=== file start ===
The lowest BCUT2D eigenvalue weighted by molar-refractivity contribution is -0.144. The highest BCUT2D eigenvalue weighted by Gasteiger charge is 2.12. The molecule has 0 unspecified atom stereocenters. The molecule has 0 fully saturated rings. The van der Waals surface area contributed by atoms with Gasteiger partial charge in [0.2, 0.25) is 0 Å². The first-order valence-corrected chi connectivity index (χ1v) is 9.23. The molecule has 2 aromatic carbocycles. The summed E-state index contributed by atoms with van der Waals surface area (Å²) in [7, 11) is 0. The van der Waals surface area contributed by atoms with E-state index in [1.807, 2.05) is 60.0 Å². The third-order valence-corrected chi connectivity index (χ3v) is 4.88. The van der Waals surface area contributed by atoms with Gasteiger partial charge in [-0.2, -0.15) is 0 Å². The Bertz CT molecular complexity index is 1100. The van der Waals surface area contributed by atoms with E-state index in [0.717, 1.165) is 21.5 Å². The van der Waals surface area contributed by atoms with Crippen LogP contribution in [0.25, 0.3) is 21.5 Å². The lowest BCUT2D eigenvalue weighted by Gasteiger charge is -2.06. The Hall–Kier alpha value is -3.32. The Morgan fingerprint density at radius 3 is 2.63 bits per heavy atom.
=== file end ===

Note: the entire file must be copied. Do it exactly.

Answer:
The lowest BCUT2D eigenvalue weighted by molar-refractivity contribution is -0.144. The highest BCUT2D eigenvalue weighted by Gasteiger charge is 2.12. The molecule has 0 unspecified atom stereocenters. The molecule has 0 fully saturated rings. The van der Waals surface area contributed by atoms with Gasteiger partial charge in [0.2, 0.25) is 0 Å². The first-order valence-corrected chi connectivity index (χ1v) is 9.23. The molecule has 2 aromatic carbocycles. The summed E-state index contributed by atoms with van der Waals surface area (Å²) in [7, 11) is 0. The van der Waals surface area contributed by atoms with E-state index in [1.807, 2.05) is 60.0 Å². The third-order valence-corrected chi connectivity index (χ3v) is 4.88. The van der Waals surface area contributed by atoms with Gasteiger partial charge in [-0.2, -0.15) is 0 Å². The Bertz CT molecular complexity index is 1100. The van der Waals surface area contributed by atoms with E-state index in [0.717, 1.165) is 21.5 Å². The van der Waals surface area contributed by atoms with Crippen LogP contribution in [0.25, 0.3) is 21.5 Å². The lowest BCUT2D eigenvalue weighted by Gasteiger charge is -2.06. The Hall–Kier alpha value is -3.32. The Morgan fingerprint density at radius 3 is 2.63 bits per heavy atom.